The crew arrives home from the boat yard, hungry and tired. Everyone’s been putting in long days preparing for the arrival of the interior designer and the owners – so, I really want to take care of them. They practically start to dance as they walk into the kitchen and smell the tomato chutney bubbling away on the stove. “Is that curry I smell?”, everyone asks. The strong aroma of curry spices drown out the smell of the chocolate brownies I just pulled from the oven – so dessert will be a real surprise! Hurriedly, they set the table and are practically waiting fork in hand as I set down platters of salmon, greens and rice and bowls of chutney. The chutney is delicious – spicy, tangy and thick – and is soon devoured. I notice the looks on their faces as they eat. The discrete smiles of the engineer and the boson are mere vails for the pleasure I can see in their eyes as they go for seconds. The stewardess and the first mate fight over the last piece of salmon and they thoroughly clean the bowls of greens and lemon rice. Everyone ooohhh’s and awww’s over the brownies. “We love you, Cookie!”, they cry as they pick up their dishes and begin cleaning up; 9 happy crewmembers (myself included) – a successful day. I’m still not sure American Masala is worth the $20-something I paid for it, but I can’t give up on Suvir Saran quite so quickly. I love DEVI too much and assisted him with a cooking demo in New York at which the food he made was amazing. So, I jump onto Amazon and order his book, “Indian Home Cooking”. Practically speaking, "Indian Home Cooking" could be a manuscript for keeping crew happily fed.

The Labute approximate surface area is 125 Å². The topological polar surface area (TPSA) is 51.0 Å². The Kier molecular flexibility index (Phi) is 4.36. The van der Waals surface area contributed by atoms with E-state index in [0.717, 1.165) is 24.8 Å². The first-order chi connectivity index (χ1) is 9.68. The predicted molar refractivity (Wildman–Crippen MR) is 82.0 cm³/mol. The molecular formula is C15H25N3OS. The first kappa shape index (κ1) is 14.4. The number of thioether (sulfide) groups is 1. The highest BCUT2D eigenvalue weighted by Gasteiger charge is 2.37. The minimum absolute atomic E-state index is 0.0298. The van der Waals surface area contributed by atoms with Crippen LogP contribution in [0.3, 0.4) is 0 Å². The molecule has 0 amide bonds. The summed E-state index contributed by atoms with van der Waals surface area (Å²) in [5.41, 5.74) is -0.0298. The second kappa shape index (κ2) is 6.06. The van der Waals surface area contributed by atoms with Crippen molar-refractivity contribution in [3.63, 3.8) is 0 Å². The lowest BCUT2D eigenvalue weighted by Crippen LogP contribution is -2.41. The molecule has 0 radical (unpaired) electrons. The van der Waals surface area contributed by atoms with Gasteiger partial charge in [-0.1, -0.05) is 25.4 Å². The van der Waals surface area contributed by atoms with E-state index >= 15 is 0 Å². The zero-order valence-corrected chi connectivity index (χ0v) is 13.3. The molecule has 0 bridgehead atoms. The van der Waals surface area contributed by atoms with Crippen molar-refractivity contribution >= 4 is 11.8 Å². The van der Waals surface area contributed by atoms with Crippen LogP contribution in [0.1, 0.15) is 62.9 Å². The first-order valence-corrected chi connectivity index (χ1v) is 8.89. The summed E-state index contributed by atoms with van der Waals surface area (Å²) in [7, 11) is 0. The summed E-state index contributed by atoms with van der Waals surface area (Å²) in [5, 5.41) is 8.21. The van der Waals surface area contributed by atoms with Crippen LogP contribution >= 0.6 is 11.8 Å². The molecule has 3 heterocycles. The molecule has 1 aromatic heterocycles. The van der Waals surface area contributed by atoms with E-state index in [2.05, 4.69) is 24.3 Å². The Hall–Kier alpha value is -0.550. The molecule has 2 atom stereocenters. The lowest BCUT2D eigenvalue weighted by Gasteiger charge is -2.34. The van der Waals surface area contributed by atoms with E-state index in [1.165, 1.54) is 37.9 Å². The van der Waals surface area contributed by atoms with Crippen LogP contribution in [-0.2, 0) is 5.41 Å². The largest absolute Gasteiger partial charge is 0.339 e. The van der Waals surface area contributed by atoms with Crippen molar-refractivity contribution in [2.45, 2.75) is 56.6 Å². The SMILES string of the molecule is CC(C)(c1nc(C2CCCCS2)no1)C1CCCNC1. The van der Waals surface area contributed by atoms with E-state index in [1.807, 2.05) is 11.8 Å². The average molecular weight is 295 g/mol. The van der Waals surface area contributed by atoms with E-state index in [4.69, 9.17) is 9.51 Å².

Tomato Chutney (Adapted from Suvir Saran’s American Masala):

1/4 cup canola oil
20 curry leaves, roughly torn - optional
4 teaspoons mustard seeds
4 teaspoons cumin seeds
1 teaspoon chili flakes
1 teaspoon turmeric
1 28 oz. can diced tomatoes (I prefer Miur Glenn Organics)
1 16 oz. can tomato sauce
1 8 oz can tomato paste
2 tablespoons sugar
1 1/2 tablespoons kosher salt
1/2 teaspoon cayenne pepper
1 teaspoon curry powder

Heat the oil with the curry leaves (if using), mustard seeds, cumin seeds, and chilies in a large pot or skillet over medium-high heat until the cumin is browned, about 2 minutes. Add the turmeric and cook until the chilies darken, 1 to 2 minutes longer. Add remaining ingredients and cook until chutney is thick and jammy, stirring often (about 30 minutes).

As well, here is a simple and yummy recipe for South Indian Lemon Rice which I first had on a yoga retreat in Thailand – and which I think if I had to choose one food to take with me on a deserted island, it would be this.

South Indian Lemon Rice

2 cups cooked rice
Juice of 2 small lemons
2 tablespoons ghee
A pinch of asafetida
1 teaspoon chili pepper flakes
1 teaspoon mustard seeds
12 curry leaves
1 teaspoon turmeric powder
1/2 cup cashews or peanuts
1/2 cup chopped coriander

Heat ghee in a nonstick pan and throw in the asafetida. Add the chili pepper flakes into the pan and fry for about thirty seconds.

Toss in the peanuts and mustard seeds. When you hear the mustard seeds crackle, throw in the curry leaves and stir in the turmeric powder. Stir-fry for another thirty seconds. Add the cooked rice. Toss the rice in the pan so that the spices mix evenly in the rice. Ensure that the rice is evenly yellow. Season to taste with salt and lemon juice and toss the rice again. As a finishing touch, garnish with chopped coriander